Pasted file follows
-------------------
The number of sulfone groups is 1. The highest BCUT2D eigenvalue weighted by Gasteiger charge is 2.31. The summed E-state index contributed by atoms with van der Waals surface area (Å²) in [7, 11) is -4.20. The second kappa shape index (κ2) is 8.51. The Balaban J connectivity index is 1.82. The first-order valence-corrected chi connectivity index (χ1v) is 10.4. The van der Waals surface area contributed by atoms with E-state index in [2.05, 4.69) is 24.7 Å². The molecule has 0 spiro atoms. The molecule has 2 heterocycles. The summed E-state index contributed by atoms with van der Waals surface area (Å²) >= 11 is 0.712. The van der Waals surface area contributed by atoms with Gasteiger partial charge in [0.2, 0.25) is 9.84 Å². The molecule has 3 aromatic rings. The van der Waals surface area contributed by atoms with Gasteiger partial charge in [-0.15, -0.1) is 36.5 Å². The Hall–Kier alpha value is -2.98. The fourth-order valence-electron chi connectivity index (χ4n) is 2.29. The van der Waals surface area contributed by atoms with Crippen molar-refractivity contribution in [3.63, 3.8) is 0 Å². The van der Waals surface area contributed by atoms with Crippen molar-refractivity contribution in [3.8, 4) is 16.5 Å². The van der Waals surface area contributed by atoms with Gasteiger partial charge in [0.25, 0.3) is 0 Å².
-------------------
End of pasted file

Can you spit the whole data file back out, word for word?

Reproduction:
The number of sulfone groups is 1. The highest BCUT2D eigenvalue weighted by Gasteiger charge is 2.31. The summed E-state index contributed by atoms with van der Waals surface area (Å²) in [7, 11) is -4.20. The second kappa shape index (κ2) is 8.51. The Balaban J connectivity index is 1.82. The first-order valence-corrected chi connectivity index (χ1v) is 10.4. The van der Waals surface area contributed by atoms with E-state index in [2.05, 4.69) is 24.7 Å². The molecule has 0 spiro atoms. The molecule has 2 heterocycles. The summed E-state index contributed by atoms with van der Waals surface area (Å²) >= 11 is 0.712. The van der Waals surface area contributed by atoms with Gasteiger partial charge in [0.2, 0.25) is 9.84 Å². The molecule has 3 aromatic rings. The van der Waals surface area contributed by atoms with Gasteiger partial charge in [-0.15, -0.1) is 36.5 Å². The Hall–Kier alpha value is -2.98. The fourth-order valence-electron chi connectivity index (χ4n) is 2.29. The van der Waals surface area contributed by atoms with Crippen molar-refractivity contribution in [3.63, 3.8) is 0 Å². The van der Waals surface area contributed by atoms with Crippen molar-refractivity contribution in [3.8, 4) is 16.5 Å². The van der Waals surface area contributed by atoms with Gasteiger partial charge in [0.25, 0.3) is 0 Å².